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How to Make the Most Out of Email Tracking

How to Make the Most Out of Email Tracking

It suddenly hit me that my emailing outreach campaigns was not efficient. I sent out tons of personalized emails, but had no real way to keep track of who actually responded and who I still need to followup with. Basically, I was crossing my fingers, and hoping for success. I was also making a ton of assumptions.

Did my email get read? Are they going to respond later? Did my link get clicked?

Luckily, there are programs out there that allow you to track when your emails are opened, your links clicked, and whether or not you have received a response from the recipient. This last option will be important later.

First of all, you’re going to need a program called ToutApp. It’s free for two weeks, but then you’ll have to spend some money on a monthly basis for a paid plan. There are other alternatives out there, such as Yesware and Bananatag, but I personally use ToutApp and like it the best.

It’s easy to setup. You can integrate ToutApp into Gmail, Outlook, or CRM software. Alternatively, you can just use the web app.

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Here are some things that ToutApp makes easier.

Taking advantage of templates

If you often have to send similar emails out but don’t want to constantly copy and paste, you will love ToutApp’s templates.

You can create templates and place them into the appropriate categories. The cool thing is that it accepts shortcuts, such as {{first_name}}, which pulls the name of the contact that you have saved. It will not magically guess their names–you must save the contact’s name yourself.

The bulk of the emails I send are personalized so I can’t always rely on a template. Even though the emails are different, I still hit the template button to fill out the window and then I make small changes to each individual.

Here are some screenshots below to show you what I mean:

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The first screenshot shows a template that I will send out occasionally to more than one person.

Screen Shot 2014-02-12 at 7.39.52 PM

    This second screenshot shows me editing a specific email for one individual. ToutApps’ template feature makes emailing groups of people easier without sacrificing personalization.

    Screen Shot 2014-02-12 at 7.40.54 PM

      Setting reminders

      One of the most important parts about email outreach is the followup. People are busy, which means they may not always see your email. In fact, they may have seen your email, but forgot to respond.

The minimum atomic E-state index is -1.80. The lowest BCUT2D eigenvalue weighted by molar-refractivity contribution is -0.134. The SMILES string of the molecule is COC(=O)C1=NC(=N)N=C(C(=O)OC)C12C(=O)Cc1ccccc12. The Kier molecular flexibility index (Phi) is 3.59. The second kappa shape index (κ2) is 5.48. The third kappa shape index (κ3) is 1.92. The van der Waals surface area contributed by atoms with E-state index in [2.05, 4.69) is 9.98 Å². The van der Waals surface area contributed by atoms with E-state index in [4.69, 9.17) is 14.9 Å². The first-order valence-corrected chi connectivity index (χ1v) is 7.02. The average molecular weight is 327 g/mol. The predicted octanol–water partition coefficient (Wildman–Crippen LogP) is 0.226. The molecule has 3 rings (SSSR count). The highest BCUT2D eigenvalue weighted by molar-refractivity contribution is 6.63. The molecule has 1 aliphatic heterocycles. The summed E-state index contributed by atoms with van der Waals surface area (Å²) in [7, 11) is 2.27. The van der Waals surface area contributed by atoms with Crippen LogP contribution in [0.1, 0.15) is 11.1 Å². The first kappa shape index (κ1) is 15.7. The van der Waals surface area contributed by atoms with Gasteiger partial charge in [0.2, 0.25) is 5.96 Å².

Luckily, you can set reminders.

      Screen Shot 2014-02-17 at 1.51.23 PM

        Maybe you’re the one who is really busy, but you know you need to email someone at a future date. Set yourself a reminder and move on.

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        Tracking email opens, clicks, and reply status

        In my opinion, these are the most important features of ToutApp.

        ToutApp’s official Twitter page states that they “…use pixel tracking to determine email opens, which is the standard for any marketing newsletters as well.” What this means is that the program automatically inserts a 1×1 pixel into the email which then alerts you that your sent email has been opened. As a side note, it only works when the images are enabled in the recipient’s email program, and the pixel is displayed.

        Right now, I’m in the process of contacting website buyers and sellers for my company. This is dependent on the people actually opening the email, so I know what steps to take next.

        Screen Shot 2014-02-17 at 1.54.29 PM

          As you can see from my screenshot, everyone viewed the email and one replied, but no one clicked the link to our website marketplace that was in the email. If there aren’t any clicks after about 30 emails, I can assume that I need to clean up my email copy, and make it more tempting to click.

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          The beauty of email tracking is that you’re able to gauge the success of your emails. Combined with the template feature, I have two different versions of the first email outreach, a short and long copy, which I compare against one another to see which gets the most clicks.

          Also, knowing who clicked lets me determine who’s more interested in what I have to say, giving me a list of people I need to follow-up with in a week.

          If you’re not tracking your email’s success rate, you are blindly firing without an optimal plan for when it doesn’t engage your recipient completely.

          More by this author

          Vincent Nguyen

          Founder of Growth Ninja

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          Last Updated on May 14, 2019

          8 Replacements for Google Notebook